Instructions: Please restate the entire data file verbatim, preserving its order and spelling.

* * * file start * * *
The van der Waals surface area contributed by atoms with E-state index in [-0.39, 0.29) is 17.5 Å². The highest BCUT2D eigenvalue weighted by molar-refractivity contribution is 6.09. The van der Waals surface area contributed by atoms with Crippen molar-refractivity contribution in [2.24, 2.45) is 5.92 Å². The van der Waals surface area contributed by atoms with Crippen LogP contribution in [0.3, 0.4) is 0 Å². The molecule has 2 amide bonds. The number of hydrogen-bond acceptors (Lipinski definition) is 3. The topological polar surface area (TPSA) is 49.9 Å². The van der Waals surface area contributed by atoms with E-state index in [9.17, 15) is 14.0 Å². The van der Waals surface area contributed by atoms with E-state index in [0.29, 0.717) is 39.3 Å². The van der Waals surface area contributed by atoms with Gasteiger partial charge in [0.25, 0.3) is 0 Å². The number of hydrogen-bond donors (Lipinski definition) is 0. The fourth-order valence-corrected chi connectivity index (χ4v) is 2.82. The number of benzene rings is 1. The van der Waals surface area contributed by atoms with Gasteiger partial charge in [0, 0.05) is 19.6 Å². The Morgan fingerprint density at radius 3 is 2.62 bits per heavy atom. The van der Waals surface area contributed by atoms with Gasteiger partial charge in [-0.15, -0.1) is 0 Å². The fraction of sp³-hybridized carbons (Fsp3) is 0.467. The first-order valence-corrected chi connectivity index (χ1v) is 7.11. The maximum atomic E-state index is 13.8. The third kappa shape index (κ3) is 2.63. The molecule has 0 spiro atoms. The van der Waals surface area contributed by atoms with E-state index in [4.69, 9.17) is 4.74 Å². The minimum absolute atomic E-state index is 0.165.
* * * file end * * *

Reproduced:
The van der Waals surface area contributed by atoms with E-state index in [-0.39, 0.29) is 17.5 Å². The highest BCUT2D eigenvalue weighted by molar-refractivity contribution is 6.09. The van der Waals surface area contributed by atoms with Crippen molar-refractivity contribution in [2.24, 2.45) is 5.92 Å². The van der Waals surface area contributed by atoms with Crippen LogP contribution in [0.3, 0.4) is 0 Å². The molecule has 2 amide bonds. The number of hydrogen-bond acceptors (Lipinski definition) is 3. The topological polar surface area (TPSA) is 49.9 Å². The van der Waals surface area contributed by atoms with E-state index in [9.17, 15) is 14.0 Å². The van der Waals surface area contributed by atoms with E-state index in [0.29, 0.717) is 39.3 Å². The van der Waals surface area contributed by atoms with Gasteiger partial charge in [0.25, 0.3) is 0 Å². The number of hydrogen-bond donors (Lipinski definition) is 0. The fourth-order valence-corrected chi connectivity index (χ4v) is 2.82. The number of benzene rings is 1. The van der Waals surface area contributed by atoms with Gasteiger partial charge in [0, 0.05) is 19.6 Å². The Morgan fingerprint density at radius 3 is 2.62 bits per heavy atom. The van der Waals surface area contributed by atoms with Gasteiger partial charge in [-0.15, -0.1) is 0 Å². The fraction of sp³-hybridized carbons (Fsp3) is 0.467. The first-order valence-corrected chi connectivity index (χ1v) is 7.11. The maximum atomic E-state index is 13.8. The third kappa shape index (κ3) is 2.63. The molecule has 0 spiro atoms. The van der Waals surface area contributed by atoms with E-state index in [4.69, 9.17) is 4.74 Å². The minimum absolute atomic E-state index is 0.165.